(Morningtide, a set that I lead designed, flirted quite heavily with including a reveal subtheme. More on that in a later blog post.)

  1. One of the best aspects of Magic is the hidden information. The secrecy of your opponent's hand and draw step adds uncertainty, which makes the game interesting in countless ways. (Try playing Magic with open hands sometime and see how much worse it is.) This is the main reason that Wizards has pretty much never printed a constructed playable card that permanently reveals the opponent's hand.
  2. Players want to cast their spells. A reveal subtheme naturally leads you to having reveal as a cost, which requires players to hold spells back in order to reveal them at a later date.
  3. Revealing adds a large memory burden onto the players. I either have to write down what I saw so that I won't forget, or risk walking into it a few turns later and feeling really stupid because I should have known better.

So why do I still want to use revealing?

I think it's because if there is ever a time to make a set themed around revealing, this is it. The light theme is perfect, and I think it needs to be the first set in the block so that everything can be set up to support it. One of the problems in Morningtide was that much of the environment was still made up of Lorwyn cards, and that set wasn't built with a reveal subtheme in mind.

Let's continue down this path, although it's fraught with peril. Here's what I'd do:

  1. Denote a number of cards in the set as representing darkness or light. White would have more light cards, of course, but would also have some darkness cards as well. I'd start with White at 80/20, Green at 60/40, Blue at 50/50, Red at 40/60, and Black at 20/80. There would a roughly equal number of cards in each color that are unaligned.
  2. Light cards would revolve around revealing hidden information (but in limited amounts) and then taking advantage of that information. For example, a light-themed spell might ask you to target a facedown card or a card in your opponent's hand and guess the name of it, exiling the card if you're correct. Or another might ask you to choose a card type and you draw cards equal to the number of cards of that type your opponent has in their hand. Predict would be a natural reprint.
  3. Darkness cards would revolve around Morph and removing or re-hiding known information. Examples would be looting (draw a card and discard a card, allowing you to ditch a card they've seen if you choose), changing your morphs (pick up a facedown card, then put a card facedown from your hand), and shuffling your library.
  4. There would be reveal triggers sprinkled throughout the set that would do something when the card is revealed. For example, a cycle of common lands that come into play tapped and draw a card for the owner when they're revealed. (You'd probably also have to pay a mana so that they're not broken in half with multi-reveal cards in older formats.) There would also be one or two morph cards that let their owner do something good when they're revealed, so that there's a bit of a risk when using light cards to peek at the darkness morphs. These would also trigger when you flip the morph over naturally.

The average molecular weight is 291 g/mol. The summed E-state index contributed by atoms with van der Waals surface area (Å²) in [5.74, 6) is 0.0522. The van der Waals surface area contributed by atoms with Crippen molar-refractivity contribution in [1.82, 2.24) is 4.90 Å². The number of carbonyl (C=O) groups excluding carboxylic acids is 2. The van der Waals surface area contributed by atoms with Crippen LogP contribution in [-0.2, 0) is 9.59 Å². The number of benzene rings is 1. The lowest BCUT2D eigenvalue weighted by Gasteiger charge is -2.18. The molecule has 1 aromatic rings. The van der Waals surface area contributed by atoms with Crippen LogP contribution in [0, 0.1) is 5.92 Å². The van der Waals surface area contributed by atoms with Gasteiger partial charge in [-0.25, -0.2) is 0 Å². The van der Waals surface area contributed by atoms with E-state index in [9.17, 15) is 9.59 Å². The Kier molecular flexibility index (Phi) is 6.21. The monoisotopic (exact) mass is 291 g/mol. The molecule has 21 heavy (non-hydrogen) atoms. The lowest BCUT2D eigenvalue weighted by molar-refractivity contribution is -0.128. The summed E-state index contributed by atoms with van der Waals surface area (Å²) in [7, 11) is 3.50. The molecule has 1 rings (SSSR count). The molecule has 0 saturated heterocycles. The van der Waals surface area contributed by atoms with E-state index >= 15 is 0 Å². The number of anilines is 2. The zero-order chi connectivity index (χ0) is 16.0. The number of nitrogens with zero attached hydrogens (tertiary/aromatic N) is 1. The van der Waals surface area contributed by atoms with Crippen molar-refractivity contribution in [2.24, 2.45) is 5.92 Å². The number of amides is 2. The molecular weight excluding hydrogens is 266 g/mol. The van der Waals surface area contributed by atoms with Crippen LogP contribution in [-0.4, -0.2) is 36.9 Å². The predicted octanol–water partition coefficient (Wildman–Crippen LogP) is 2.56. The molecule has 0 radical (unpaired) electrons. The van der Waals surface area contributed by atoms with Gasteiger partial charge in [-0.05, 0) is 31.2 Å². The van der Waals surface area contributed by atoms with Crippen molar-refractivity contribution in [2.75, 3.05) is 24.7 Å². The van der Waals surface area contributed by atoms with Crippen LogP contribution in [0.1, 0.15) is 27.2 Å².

5. I would keep Dig as a mana smoothing mechanic. It fits the world nicely. I like the "bottom of library in a random order" wording too.
  6. All other mechanics at common would be kept quite simple. Energize (gain a bonus whenever you play a noncreature spell), one of Jonathan's mechanics, would be a good start for light. Shroud is an obvious fit for darkness, although not something you want to use too often. It could be ramped up slightly if there were more non-targeted spells that interact with permanents than usual, though (like edicts).

The goal here would be to provide an ebb and flow of information as the light player reveals cards and the dark player endeavors to use them or hide them again. There also might be space for some darkness cards that reward the player for keeping secrets. Perhaps darkness has a cycle of cards that count the number of facedown cards you control and does something based on that? And then light has a Break Open variant that also deals 3 damage to the creature. (I've always thought that would've been an awesome card for Onslaught block. Usually it's removal, but once in awhile it backfires spectacularly. It's even better in this set since you can set it up with reveal cards sometimes and you only have to cast it blind if you're desperate or want to get lucky.)

Anyway. Am I sure that this is the right direction? Not exactly. I'm starting to wonder if this would work better in an online game, where the computer could keep track of the revealed cards for you. But I do think there's something compelling here. It's part information warfare, part structure for setting up fun combos, and part an excuse to revisit the world of morphs, but this time with a little more interactivity beyond just guessing based on how much mana they have available. I would be excited to try it out!


why i’m skeptical about active reload in SpyParty